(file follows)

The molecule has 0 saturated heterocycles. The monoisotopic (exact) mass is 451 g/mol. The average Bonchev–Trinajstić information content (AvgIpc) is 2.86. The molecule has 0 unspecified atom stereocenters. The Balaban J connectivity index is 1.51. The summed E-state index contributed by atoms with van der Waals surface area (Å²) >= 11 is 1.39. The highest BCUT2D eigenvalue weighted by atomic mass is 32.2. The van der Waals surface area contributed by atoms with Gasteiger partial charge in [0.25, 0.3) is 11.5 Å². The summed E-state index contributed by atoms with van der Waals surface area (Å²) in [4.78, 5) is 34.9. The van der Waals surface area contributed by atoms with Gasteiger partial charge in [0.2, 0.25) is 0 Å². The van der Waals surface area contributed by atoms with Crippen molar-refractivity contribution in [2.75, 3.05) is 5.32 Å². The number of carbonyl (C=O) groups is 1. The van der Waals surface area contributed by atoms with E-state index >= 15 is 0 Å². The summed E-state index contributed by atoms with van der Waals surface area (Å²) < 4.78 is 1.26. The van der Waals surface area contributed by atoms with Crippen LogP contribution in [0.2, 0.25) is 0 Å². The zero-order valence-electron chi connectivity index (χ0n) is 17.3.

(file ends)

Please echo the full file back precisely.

The molecule has 0 saturated heterocycles. The monoisotopic (exact) mass is 451 g/mol. The average Bonchev–Trinajstić information content (AvgIpc) is 2.86. The molecule has 0 unspecified atom stereocenters. The Balaban J connectivity index is 1.51. The summed E-state index contributed by atoms with van der Waals surface area (Å²) >= 11 is 1.39. The highest BCUT2D eigenvalue weighted by atomic mass is 32.2. The van der Waals surface area contributed by atoms with Gasteiger partial charge in [0.25, 0.3) is 11.5 Å². The summed E-state index contributed by atoms with van der Waals surface area (Å²) in [4.78, 5) is 34.9. The van der Waals surface area contributed by atoms with Gasteiger partial charge in [0.2, 0.25) is 0 Å². The van der Waals surface area contributed by atoms with Crippen molar-refractivity contribution in [2.75, 3.05) is 5.32 Å². The number of carbonyl (C=O) groups is 1. The van der Waals surface area contributed by atoms with E-state index >= 15 is 0 Å². The summed E-state index contributed by atoms with van der Waals surface area (Å²) < 4.78 is 1.26. The van der Waals surface area contributed by atoms with Crippen LogP contribution in [0.2, 0.25) is 0 Å². The zero-order valence-electron chi connectivity index (χ0n) is 17.3.